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Title: Association of estrogen receptor alpha and interleukin 6 polymorphisms with lymphovascular invasion, extranodal extension, and lower disease-free survival in thai breast cancer patients
Authors: Doonyapat Sa-Nguanraksa
Monthira Suntiparpluacha
Anchalee Kulprom
Tanawan Kummalue
Tuenjai Chuangsuwanich
Panissadee Avirutnan
Pornchai O-Charoenrat
Mahidol University
Keywords: Biochemistry, Genetics and Molecular Biology
Issue Date: 1-Jan-2016
Citation: Asian Pacific Journal of Cancer Prevention. Vol.17, No.6 (2016), 2935-2940
Abstract: Breast cancer is the most frequent type of cancer diagnosed among women worldwide and also in Thailand. Estrogen and estrogen receptors exert important roles in its genesis and progression. Several cytokines have been reported to be involved in the microenvironment that promotes distant metastasis via modulation of immune and inflammatory responses to tumor cells. Estrogen receptor genetic polymorphisms and several cytokines have been reported to be associated with breast cancer susceptibility and aggressiveness. To investigate roles of genetic polymorphisms in estrogen receptor alpha (ESR1) and interleukin 6 (IL6), breast cancer patients and control subjects were recruited from the Division of Head, Neck and Breast Surgery (Siriraj Hospital, Bangkok, Thailand). Polymorphisms in ESR1 (rs3798577) and IL6 (rs1800795 and rs1800797) were evaluated by real-time PCR in 391 breast cancer patients and 79 healthy controls. Associations between genetic polymorphisms and clinicopathological data were determined. There was no association between genetic polymorphisms and breast cancer susceptibility. However the ESR1 rs3798577 CT genotype was associated with presence of lymphovascular invasion (OR=2.07, 95%CI 1.20-3.56, p=0.009) when compared to the TT genotype. IL6 rs1800795 CC genotype was associated with presence of extranodal extension (OR= 2.30, 95%CI 1.23-4.31, p=0.009) when compared to the GG genotype. Survival analysis showed that IL6 rs1800797 AG or AA genotypes were associated with lower disease-free survival. These findings indicate that polymorphisms in ESR1 and IL6 contribute to aggressiveness of breast cancer and may be used to identify high risk patients.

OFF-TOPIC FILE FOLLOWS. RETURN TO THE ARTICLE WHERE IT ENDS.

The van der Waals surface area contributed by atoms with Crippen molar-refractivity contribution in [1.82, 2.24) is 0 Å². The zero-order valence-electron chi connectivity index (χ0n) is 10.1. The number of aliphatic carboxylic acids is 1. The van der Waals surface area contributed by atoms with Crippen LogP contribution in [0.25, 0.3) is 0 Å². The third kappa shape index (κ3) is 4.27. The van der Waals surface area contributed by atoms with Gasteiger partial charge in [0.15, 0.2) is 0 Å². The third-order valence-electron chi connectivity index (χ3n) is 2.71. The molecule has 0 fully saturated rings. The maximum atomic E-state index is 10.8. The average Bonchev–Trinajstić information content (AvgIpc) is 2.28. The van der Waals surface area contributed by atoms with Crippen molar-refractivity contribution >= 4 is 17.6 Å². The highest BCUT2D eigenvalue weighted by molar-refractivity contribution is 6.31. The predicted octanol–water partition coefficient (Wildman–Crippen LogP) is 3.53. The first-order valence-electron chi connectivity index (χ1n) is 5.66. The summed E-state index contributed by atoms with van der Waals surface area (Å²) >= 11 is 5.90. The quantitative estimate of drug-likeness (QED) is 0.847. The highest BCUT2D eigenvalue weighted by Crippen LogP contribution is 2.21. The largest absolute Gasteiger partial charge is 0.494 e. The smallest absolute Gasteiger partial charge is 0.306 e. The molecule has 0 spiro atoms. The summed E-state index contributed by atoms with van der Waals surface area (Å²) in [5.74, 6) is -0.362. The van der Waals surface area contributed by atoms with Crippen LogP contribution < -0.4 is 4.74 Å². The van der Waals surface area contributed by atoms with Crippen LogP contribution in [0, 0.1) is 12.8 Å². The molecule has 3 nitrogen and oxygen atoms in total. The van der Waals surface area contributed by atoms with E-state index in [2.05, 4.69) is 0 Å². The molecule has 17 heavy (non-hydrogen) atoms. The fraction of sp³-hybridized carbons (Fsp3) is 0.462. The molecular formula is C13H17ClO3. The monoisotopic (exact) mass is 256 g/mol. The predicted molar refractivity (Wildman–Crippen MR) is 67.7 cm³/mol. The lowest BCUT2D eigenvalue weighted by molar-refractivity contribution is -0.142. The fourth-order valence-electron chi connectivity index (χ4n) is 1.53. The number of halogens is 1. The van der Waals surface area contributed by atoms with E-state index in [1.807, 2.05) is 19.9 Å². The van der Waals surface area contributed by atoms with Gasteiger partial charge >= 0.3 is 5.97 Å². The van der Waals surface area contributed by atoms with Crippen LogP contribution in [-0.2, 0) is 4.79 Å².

ISSN: 15137368
Appears in Collections:Scopus 2016-2017

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